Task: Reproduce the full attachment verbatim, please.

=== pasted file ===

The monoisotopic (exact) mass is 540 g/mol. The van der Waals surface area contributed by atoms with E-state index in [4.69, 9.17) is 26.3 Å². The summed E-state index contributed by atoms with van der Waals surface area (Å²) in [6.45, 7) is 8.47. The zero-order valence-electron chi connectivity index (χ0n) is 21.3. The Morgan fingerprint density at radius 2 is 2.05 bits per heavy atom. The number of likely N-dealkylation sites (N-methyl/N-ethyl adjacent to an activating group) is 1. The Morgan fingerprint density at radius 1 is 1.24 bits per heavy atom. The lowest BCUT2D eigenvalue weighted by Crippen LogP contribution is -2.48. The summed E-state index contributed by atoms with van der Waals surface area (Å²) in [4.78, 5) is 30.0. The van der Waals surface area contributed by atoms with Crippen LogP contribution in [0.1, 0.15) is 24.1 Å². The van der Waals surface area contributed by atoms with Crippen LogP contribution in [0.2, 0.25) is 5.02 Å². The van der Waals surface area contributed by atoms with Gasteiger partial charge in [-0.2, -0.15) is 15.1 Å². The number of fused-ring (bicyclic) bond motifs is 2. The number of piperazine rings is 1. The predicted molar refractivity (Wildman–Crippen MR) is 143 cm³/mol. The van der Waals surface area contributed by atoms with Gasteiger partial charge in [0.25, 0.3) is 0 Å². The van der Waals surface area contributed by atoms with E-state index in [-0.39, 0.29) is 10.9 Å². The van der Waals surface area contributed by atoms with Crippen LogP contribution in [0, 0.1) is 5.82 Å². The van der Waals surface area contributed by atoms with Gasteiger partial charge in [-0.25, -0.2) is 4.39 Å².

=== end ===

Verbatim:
The monoisotopic (exact) mass is 540 g/mol. The van der Waals surface area contributed by atoms with E-state index in [4.69, 9.17) is 26.3 Å². The summed E-state index contributed by atoms with van der Waals surface area (Å²) in [6.45, 7) is 8.47. The zero-order valence-electron chi connectivity index (χ0n) is 21.3. The Morgan fingerprint density at radius 2 is 2.05 bits per heavy atom. The number of likely N-dealkylation sites (N-methyl/N-ethyl adjacent to an activating group) is 1. The Morgan fingerprint density at radius 1 is 1.24 bits per heavy atom. The lowest BCUT2D eigenvalue weighted by Crippen LogP contribution is -2.48. The summed E-state index contributed by atoms with van der Waals surface area (Å²) in [4.78, 5) is 30.0. The van der Waals surface area contributed by atoms with Crippen LogP contribution in [0.1, 0.15) is 24.1 Å². The van der Waals surface area contributed by atoms with Crippen LogP contribution in [0.2, 0.25) is 5.02 Å². The van der Waals surface area contributed by atoms with Gasteiger partial charge in [-0.2, -0.15) is 15.1 Å². The number of fused-ring (bicyclic) bond motifs is 2. The number of piperazine rings is 1. The predicted molar refractivity (Wildman–Crippen MR) is 143 cm³/mol. The van der Waals surface area contributed by atoms with Gasteiger partial charge in [0.25, 0.3) is 0 Å². The van der Waals surface area contributed by atoms with E-state index in [-0.39, 0.29) is 10.9 Å². The van der Waals surface area contributed by atoms with Crippen LogP contribution in [0, 0.1) is 5.82 Å². The van der Waals surface area contributed by atoms with Gasteiger partial charge in [-0.25, -0.2) is 4.39 Å².